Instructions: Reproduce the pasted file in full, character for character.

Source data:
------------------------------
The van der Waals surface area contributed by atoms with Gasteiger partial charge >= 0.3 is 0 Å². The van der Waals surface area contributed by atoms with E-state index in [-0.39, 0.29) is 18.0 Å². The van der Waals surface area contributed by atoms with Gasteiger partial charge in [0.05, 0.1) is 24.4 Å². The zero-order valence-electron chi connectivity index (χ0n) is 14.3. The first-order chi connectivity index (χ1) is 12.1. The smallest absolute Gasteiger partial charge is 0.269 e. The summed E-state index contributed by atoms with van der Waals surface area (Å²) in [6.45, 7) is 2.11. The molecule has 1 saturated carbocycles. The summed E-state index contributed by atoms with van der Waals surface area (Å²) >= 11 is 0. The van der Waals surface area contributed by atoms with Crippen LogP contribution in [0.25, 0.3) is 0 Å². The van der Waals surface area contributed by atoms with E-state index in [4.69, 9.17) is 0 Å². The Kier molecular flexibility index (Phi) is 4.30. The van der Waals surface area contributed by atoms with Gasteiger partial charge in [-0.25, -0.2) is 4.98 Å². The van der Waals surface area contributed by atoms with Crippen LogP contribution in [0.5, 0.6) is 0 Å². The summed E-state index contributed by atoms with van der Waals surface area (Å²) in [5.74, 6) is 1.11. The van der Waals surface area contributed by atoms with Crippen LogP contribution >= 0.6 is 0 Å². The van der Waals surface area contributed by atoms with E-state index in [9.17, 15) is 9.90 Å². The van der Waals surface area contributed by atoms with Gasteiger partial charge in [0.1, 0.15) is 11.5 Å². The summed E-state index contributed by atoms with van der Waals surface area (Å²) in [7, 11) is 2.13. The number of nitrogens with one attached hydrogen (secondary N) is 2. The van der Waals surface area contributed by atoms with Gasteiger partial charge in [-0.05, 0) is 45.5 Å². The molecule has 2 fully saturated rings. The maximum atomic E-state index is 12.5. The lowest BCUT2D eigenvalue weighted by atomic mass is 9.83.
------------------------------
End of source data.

The van der Waals surface area contributed by atoms with Gasteiger partial charge >= 0.3 is 0 Å². The van der Waals surface area contributed by atoms with E-state index in [-0.39, 0.29) is 18.0 Å². The van der Waals surface area contributed by atoms with Gasteiger partial charge in [0.05, 0.1) is 24.4 Å². The zero-order valence-electron chi connectivity index (χ0n) is 14.3. The first-order chi connectivity index (χ1) is 12.1. The smallest absolute Gasteiger partial charge is 0.269 e. The summed E-state index contributed by atoms with van der Waals surface area (Å²) in [6.45, 7) is 2.11. The molecule has 1 saturated carbocycles. The summed E-state index contributed by atoms with van der Waals surface area (Å²) >= 11 is 0. The van der Waals surface area contributed by atoms with Crippen LogP contribution in [0.25, 0.3) is 0 Å². The van der Waals surface area contributed by atoms with E-state index in [4.69, 9.17) is 0 Å². The Kier molecular flexibility index (Phi) is 4.30. The van der Waals surface area contributed by atoms with Gasteiger partial charge in [-0.25, -0.2) is 4.98 Å². The van der Waals surface area contributed by atoms with Crippen LogP contribution in [0.5, 0.6) is 0 Å². The summed E-state index contributed by atoms with van der Waals surface area (Å²) in [5.74, 6) is 1.11. The van der Waals surface area contributed by atoms with Crippen LogP contribution >= 0.6 is 0 Å². The van der Waals surface area contributed by atoms with E-state index in [9.17, 15) is 9.90 Å². The van der Waals surface area contributed by atoms with Gasteiger partial charge in [0.1, 0.15) is 11.5 Å². The summed E-state index contributed by atoms with van der Waals surface area (Å²) in [7, 11) is 2.13. The number of nitrogens with one attached hydrogen (secondary N) is 2. The van der Waals surface area contributed by atoms with Gasteiger partial charge in [-0.05, 0) is 45.5 Å². The molecule has 2 fully saturated rings. The maximum atomic E-state index is 12.5. The lowest BCUT2D eigenvalue weighted by atomic mass is 9.83.